The Pentagon, responding to the Supreme Court, will create a panel of military officers to review whether Guantanamo prisoners are being held legally and will notify them within 10 days of their right to contest their detention in US courts, officials said on Wednesday.
The moves followed last week's Supreme Court decision that the roughly 595 foreign terrorism suspects held at the US naval base at Guantanamo Bay, Cuba, could turn to US courts to challenge their confinement.
Bush administration officials said they believed they have created a legal process for determining the status of these prisoners that will satisfy the justices, and said any prisoner found by a newly-created tribunal of three military officers to have been wrongly detained will be released to his country.
But Amnesty International and other human rights groups called the moves an attempt to circumvent the Supreme Court's wishes.
"This is a complete farce," said Steven Watt, a human rights lawyer with the Center for Constitutional Rights.
Separately, the Pentagon said President George W. Bush has named nine more Guantanamo prisoners as eligible to be tried by a US military tribunal, citing a "reason to believe" they were al-Qaeda members or involved in terrorism against the US. That brings to 15 the number of Guantanamo prisoners Bush has deemed eligible for such trials, which would be the first of their kind since World War II.
Rights groups have called Guantanamo a "legal black hole," where the US holds prisoners indefinitely and with no legal representation.
Deputy Defense Secretary Paul Wolfowitz spelled out the administration's response to the June 28 Supreme Court ruling in an order to Navy Secretary Gordon England.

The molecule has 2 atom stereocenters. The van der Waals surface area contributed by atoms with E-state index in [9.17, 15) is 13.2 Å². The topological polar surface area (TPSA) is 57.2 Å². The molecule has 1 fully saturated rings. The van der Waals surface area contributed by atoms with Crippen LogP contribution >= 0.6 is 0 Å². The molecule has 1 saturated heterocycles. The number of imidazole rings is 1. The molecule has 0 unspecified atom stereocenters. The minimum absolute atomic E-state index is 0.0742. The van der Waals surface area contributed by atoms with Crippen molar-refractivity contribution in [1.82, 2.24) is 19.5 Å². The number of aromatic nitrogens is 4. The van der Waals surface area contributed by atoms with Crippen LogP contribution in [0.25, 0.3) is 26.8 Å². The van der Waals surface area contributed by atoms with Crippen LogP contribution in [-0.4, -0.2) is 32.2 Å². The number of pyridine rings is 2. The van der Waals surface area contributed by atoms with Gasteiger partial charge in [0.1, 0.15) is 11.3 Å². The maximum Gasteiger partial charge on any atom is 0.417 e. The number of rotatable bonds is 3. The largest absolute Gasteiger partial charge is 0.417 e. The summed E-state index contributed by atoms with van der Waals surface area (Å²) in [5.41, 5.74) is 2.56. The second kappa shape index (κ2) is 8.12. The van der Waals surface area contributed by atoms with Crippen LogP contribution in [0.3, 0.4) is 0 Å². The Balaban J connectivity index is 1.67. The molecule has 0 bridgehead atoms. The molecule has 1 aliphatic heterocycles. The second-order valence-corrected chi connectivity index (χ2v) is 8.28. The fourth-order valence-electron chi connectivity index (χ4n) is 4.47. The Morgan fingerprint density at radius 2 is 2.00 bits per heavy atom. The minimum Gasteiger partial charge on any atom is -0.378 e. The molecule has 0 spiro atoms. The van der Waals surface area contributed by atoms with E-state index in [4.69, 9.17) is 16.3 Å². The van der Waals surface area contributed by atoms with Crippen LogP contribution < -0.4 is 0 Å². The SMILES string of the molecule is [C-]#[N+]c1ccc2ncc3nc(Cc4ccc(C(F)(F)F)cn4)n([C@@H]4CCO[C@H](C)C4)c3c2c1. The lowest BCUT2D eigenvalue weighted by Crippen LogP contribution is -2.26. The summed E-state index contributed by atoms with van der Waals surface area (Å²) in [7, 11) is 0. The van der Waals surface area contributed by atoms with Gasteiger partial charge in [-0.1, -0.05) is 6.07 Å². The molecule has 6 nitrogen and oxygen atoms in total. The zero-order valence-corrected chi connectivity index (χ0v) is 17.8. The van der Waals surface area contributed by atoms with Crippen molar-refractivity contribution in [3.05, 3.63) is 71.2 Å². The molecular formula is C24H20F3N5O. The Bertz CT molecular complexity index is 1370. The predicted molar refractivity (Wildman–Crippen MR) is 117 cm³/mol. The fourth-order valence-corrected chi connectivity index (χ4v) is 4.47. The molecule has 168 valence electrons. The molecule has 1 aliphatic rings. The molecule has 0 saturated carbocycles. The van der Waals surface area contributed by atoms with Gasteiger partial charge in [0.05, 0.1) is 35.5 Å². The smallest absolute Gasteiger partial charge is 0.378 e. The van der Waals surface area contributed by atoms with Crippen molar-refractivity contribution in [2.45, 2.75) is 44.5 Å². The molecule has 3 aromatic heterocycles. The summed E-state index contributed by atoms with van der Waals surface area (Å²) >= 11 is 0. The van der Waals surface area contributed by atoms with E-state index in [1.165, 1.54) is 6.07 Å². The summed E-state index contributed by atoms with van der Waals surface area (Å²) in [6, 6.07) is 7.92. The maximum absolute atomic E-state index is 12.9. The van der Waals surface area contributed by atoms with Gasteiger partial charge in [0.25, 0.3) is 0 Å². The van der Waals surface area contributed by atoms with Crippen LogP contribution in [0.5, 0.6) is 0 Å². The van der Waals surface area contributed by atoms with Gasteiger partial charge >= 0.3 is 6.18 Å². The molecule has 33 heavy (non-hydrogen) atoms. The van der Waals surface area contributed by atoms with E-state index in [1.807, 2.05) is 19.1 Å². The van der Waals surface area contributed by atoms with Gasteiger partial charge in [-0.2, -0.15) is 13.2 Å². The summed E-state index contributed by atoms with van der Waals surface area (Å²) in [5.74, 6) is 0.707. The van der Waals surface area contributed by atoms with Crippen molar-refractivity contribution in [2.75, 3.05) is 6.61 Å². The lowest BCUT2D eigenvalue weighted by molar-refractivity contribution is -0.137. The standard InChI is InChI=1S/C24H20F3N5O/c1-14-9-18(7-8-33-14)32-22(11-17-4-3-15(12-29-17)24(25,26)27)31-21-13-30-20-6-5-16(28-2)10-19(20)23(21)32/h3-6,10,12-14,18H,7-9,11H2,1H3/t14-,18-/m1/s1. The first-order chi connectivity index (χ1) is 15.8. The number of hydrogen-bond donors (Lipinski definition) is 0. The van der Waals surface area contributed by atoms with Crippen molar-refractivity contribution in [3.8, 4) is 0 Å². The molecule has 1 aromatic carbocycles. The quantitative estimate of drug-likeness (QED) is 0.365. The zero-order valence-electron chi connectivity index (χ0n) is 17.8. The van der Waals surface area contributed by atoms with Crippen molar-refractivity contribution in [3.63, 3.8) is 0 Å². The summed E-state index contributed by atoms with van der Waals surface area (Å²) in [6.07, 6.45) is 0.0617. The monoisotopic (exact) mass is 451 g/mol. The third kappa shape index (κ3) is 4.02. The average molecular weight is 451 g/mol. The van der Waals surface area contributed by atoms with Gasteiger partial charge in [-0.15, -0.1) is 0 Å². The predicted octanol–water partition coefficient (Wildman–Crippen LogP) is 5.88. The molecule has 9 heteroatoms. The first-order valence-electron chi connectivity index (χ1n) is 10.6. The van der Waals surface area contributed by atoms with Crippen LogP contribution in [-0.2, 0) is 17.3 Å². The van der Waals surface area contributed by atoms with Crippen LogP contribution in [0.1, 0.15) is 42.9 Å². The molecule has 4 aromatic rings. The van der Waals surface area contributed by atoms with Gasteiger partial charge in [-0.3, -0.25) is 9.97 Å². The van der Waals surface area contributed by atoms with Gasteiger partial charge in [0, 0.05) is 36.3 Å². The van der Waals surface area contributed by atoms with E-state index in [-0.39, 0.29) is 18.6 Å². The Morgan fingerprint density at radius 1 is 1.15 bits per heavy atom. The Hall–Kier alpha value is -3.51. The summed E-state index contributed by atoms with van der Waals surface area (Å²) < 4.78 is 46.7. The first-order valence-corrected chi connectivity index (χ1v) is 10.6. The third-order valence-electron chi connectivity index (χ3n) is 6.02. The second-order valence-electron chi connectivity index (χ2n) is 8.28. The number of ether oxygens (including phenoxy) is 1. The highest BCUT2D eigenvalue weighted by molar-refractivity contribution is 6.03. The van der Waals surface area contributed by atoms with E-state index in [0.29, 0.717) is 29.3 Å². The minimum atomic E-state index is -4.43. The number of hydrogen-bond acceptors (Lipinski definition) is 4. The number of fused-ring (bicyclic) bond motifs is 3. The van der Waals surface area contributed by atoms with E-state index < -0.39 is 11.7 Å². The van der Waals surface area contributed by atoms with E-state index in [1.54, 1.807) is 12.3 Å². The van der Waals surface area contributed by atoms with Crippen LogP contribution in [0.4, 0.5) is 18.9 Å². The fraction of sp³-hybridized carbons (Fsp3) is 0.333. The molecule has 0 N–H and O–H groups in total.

Administration officials said prisoners would not be allowed legal representation for proceedings before a new Combatant Status Review Tribunal and said they did not know if the hearings would be open to the public.
The officials said each prisoner held at Guantanamo will be notified by July 17 of the opportunity to contest before the newly-created tribunal his status as an "unlawful enemy combatant," as outlined in the Geneva Convention. They also will be given notice of the basis for their detention, officials said.
Also by July 17, prisoners will be told of their right to challenge the legality of their detention in US courts, the officials said, although they said no decisions have been made on how to allow lawyers to have access to the prisoners.
They added that a US military officer will be assigned to each prisoner to assist him before the tribunals, but said the officer need not have legal training.
Watt, whose group represents dozens of Guantanamo prisoners and has sued for their freedom in federal court, slammed the "ad-hoc kangaroo tribunal," noting that it is appointed by the Pentagon; prisoners will be barred from having a lawyer, and the government can "use whatever evidence they choose."
"For them to say this is in accord with the Supreme Court's decision is utter nonsense," Watt said.
A senior Pentagon official, briefing reporters on condition of anonymity, disagreed, saying the procedures "are intended to reflect the guidance that the Supreme Court provided in its decisions last week."
Major Michael Shavers, a Pentagon spokesman, said the Pentagon decided not to release the names or nationalities of the nine men affected by Bush's order, and no charges were brought against them. Shavers also said the men were not being given access to lawyers.
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